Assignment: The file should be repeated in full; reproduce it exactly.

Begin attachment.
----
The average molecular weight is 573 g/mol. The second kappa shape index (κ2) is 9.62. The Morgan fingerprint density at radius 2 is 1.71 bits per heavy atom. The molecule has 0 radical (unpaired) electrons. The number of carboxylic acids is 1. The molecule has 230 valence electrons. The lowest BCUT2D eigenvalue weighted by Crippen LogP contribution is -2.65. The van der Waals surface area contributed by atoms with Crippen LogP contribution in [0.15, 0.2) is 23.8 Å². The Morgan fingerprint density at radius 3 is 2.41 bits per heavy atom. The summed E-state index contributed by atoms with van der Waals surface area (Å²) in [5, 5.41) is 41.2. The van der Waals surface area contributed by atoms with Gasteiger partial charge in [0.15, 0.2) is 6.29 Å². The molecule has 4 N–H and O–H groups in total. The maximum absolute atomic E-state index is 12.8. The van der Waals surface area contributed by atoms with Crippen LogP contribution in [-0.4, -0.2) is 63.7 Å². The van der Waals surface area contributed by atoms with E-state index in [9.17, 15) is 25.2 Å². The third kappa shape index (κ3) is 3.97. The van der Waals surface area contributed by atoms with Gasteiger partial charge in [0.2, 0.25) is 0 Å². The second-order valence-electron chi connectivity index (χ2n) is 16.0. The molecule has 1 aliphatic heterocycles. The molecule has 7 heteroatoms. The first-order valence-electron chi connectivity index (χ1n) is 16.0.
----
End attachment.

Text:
The average molecular weight is 573 g/mol. The second kappa shape index (κ2) is 9.62. The Morgan fingerprint density at radius 2 is 1.71 bits per heavy atom. The molecule has 0 radical (unpaired) electrons. The number of carboxylic acids is 1. The molecule has 230 valence electrons. The lowest BCUT2D eigenvalue weighted by Crippen LogP contribution is -2.65. The van der Waals surface area contributed by atoms with Crippen LogP contribution in [0.15, 0.2) is 23.8 Å². The Morgan fingerprint density at radius 3 is 2.41 bits per heavy atom. The summed E-state index contributed by atoms with van der Waals surface area (Å²) in [5, 5.41) is 41.2. The van der Waals surface area contributed by atoms with Gasteiger partial charge in [0.15, 0.2) is 6.29 Å². The molecule has 4 N–H and O–H groups in total. The maximum absolute atomic E-state index is 12.8. The van der Waals surface area contributed by atoms with Crippen LogP contribution in [-0.4, -0.2) is 63.7 Å². The van der Waals surface area contributed by atoms with E-state index in [9.17, 15) is 25.2 Å². The third kappa shape index (κ3) is 3.97. The van der Waals surface area contributed by atoms with Gasteiger partial charge in [0.2, 0.25) is 0 Å². The second-order valence-electron chi connectivity index (χ2n) is 16.0. The molecule has 1 aliphatic heterocycles. The molecule has 7 heteroatoms. The first-order valence-electron chi connectivity index (χ1n) is 16.0.